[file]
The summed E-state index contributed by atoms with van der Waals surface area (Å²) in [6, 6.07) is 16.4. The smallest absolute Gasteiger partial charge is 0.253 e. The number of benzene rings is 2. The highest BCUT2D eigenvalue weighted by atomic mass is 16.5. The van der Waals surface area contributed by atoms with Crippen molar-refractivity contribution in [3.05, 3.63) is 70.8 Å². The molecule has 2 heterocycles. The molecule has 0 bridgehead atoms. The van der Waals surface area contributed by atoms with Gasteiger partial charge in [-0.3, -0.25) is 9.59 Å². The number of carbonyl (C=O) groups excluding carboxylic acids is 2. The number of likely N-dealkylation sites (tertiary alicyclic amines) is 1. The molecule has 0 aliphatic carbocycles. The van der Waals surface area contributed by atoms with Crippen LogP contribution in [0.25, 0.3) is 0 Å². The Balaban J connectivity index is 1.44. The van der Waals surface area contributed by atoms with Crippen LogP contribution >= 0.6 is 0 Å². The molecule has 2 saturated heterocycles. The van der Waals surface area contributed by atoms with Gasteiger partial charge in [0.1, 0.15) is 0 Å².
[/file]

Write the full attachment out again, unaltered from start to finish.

The summed E-state index contributed by atoms with van der Waals surface area (Å²) in [6, 6.07) is 16.4. The smallest absolute Gasteiger partial charge is 0.253 e. The number of benzene rings is 2. The highest BCUT2D eigenvalue weighted by atomic mass is 16.5. The van der Waals surface area contributed by atoms with Crippen molar-refractivity contribution in [3.05, 3.63) is 70.8 Å². The molecule has 2 heterocycles. The molecule has 0 bridgehead atoms. The van der Waals surface area contributed by atoms with Gasteiger partial charge in [-0.3, -0.25) is 9.59 Å². The number of carbonyl (C=O) groups excluding carboxylic acids is 2. The number of likely N-dealkylation sites (tertiary alicyclic amines) is 1. The molecule has 0 aliphatic carbocycles. The van der Waals surface area contributed by atoms with Crippen LogP contribution in [0.25, 0.3) is 0 Å². The Balaban J connectivity index is 1.44. The van der Waals surface area contributed by atoms with Crippen LogP contribution >= 0.6 is 0 Å². The molecule has 2 saturated heterocycles. The van der Waals surface area contributed by atoms with Gasteiger partial charge in [0.1, 0.15) is 0 Å².